Riding down the streets of Salt Lake City in a cycle rickshaw! We were told that this once common mode of transport is on its way out, replaced by an electric version called a 'toto'. Probably for the best since this seems like a lot of hard work for very little money.
Oh, this picture was taken by me a year ago while my shortest visit to Chennai.
As modes of transport are evolving, no one would ride on a cycle rickshaw; when there's an option from Uber or Ola.
Don't you think folks, in coming years, it would be so tough for those fellows (cycle-rickshaw riders) to get into any other occupation, the one who work their fingers to the bone, whose daily income is based on this machine?? #justathought
It’s amazing to see how much people relate to emotions.. on a morning while I was on a cycle rickshaw, I could not help taking this video. It says so much without saying anything. The wheels of life are notorious and it’s only our resilience that will sail us through
When we see happy faces, little do we know their struggles and the pain, behind their smiles. To every milestone we cross... to every mountain we climb....to every crisis we overcome.... to every moment we live ... ____________________________
Cycle Rickshaws. Back then, I accompany my grandfather to his usual lim-teh session almost every other day and we took the cycle rickhaws to the kopitiam. In Malacca, these days it’s hard to see them being use for non-tourist as most cycle rickshaws here are tourist driven, beautifully decorated (think Hello Kitty, Minion) and some even come with fully equipped PA system (which I find annoying lol). #melaka
I rode on this 55 year old man's cycle rickshaw in Guwahati, Assam. It was an overcast evening and the first time I had been on a cycle rickshaw in over a decade. The entire ride, I never felt comfortable and was not peace with myself that I was making a man pretty much the same age as my dad pedal for over 4 kilometres. Towards the end of the ride I started talking to him and asked him how long he had been in the business and he said(translated from Hindi) "3 years" I asked him what he was doing prior to this and he said "I used to beg near the Kamakhya temple area, a lot of tourists used to visit there and they were usually generous"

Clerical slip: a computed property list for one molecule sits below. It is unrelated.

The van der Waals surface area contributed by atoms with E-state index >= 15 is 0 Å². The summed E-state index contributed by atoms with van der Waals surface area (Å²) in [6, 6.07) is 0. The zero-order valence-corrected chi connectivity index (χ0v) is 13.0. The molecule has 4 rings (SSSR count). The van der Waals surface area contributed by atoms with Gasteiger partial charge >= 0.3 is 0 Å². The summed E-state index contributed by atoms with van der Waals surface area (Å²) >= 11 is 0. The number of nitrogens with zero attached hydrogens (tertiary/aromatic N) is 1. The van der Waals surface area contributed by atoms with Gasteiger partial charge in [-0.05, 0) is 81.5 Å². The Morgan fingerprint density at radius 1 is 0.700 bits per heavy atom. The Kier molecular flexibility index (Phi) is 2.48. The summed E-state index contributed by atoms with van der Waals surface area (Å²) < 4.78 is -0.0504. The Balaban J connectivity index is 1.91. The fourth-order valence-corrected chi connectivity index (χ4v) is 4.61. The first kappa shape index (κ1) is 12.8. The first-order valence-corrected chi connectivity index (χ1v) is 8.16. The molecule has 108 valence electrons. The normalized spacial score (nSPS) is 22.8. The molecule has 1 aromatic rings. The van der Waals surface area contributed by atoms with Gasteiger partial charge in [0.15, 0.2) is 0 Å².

Me: Why did you start cycling?
He said, "I never felt comfortable eating food with the money I got without working for it, without earning it. One day a foreign-looking man came to me and simply gave me 10000 rupees. I didn't know what to do and felt guilty. So I settled a few loans with my savings and used the rest to buy a cycle rickshaw. I'm now happy that I EARN my money. The push he gave me meant a lot and changed my life. I'll be forever indebted to him." He told me later that he helps rehabilitate former beggars in his free time.
TRAVEL TIPS: lost? Look for the chicken or angry bird hat! Perfect to find each others in the middle of the different gigantic market of Dhaka!
People in Bangladesh are friendly and curious. They run after you to take selfie. Maybe I should start charging... 🤔
Dhaka is like most Indian city I visited: it is crowded, noisy, smelly and quite tiring to go around. It is however not as crazy as India. There is almost no touts. Beggars are as usual coming to you and pitching you to get your attention yet, it is not as bad as I had expected.
As it was Friday, mosques were full: People had to pray on the side of the road.
Interesting place which reminds us how fortunate we are.
- lalbagh kella
- dhakeshwari mandir
- ahsan manzil (closed when we went)
- markets at elephant road